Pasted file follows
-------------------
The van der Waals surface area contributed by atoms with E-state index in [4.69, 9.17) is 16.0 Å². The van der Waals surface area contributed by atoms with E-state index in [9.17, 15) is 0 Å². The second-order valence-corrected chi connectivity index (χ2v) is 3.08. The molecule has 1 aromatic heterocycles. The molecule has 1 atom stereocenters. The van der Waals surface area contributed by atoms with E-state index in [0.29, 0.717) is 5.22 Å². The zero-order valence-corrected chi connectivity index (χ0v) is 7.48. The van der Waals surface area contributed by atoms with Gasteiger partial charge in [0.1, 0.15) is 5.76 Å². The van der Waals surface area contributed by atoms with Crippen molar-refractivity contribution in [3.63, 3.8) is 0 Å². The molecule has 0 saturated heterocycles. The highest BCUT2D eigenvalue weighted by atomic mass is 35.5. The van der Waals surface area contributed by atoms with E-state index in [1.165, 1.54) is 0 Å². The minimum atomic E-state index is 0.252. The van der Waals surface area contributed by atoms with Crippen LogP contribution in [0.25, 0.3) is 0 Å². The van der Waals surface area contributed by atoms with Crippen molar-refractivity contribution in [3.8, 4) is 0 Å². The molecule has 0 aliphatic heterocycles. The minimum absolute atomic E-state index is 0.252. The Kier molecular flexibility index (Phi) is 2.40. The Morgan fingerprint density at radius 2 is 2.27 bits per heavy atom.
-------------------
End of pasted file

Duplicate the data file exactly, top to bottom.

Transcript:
The van der Waals surface area contributed by atoms with E-state index in [4.69, 9.17) is 16.0 Å². The van der Waals surface area contributed by atoms with E-state index in [9.17, 15) is 0 Å². The second-order valence-corrected chi connectivity index (χ2v) is 3.08. The molecule has 1 aromatic heterocycles. The molecule has 1 atom stereocenters. The van der Waals surface area contributed by atoms with E-state index in [0.29, 0.717) is 5.22 Å². The zero-order valence-corrected chi connectivity index (χ0v) is 7.48. The van der Waals surface area contributed by atoms with Gasteiger partial charge in [0.1, 0.15) is 5.76 Å². The van der Waals surface area contributed by atoms with Crippen molar-refractivity contribution in [3.63, 3.8) is 0 Å². The molecule has 0 saturated heterocycles. The highest BCUT2D eigenvalue weighted by atomic mass is 35.5. The van der Waals surface area contributed by atoms with E-state index in [1.165, 1.54) is 0 Å². The minimum atomic E-state index is 0.252. The van der Waals surface area contributed by atoms with Crippen LogP contribution in [0.25, 0.3) is 0 Å². The van der Waals surface area contributed by atoms with Crippen molar-refractivity contribution in [3.8, 4) is 0 Å². The molecule has 0 aliphatic heterocycles. The minimum absolute atomic E-state index is 0.252. The Kier molecular flexibility index (Phi) is 2.40. The Morgan fingerprint density at radius 2 is 2.27 bits per heavy atom.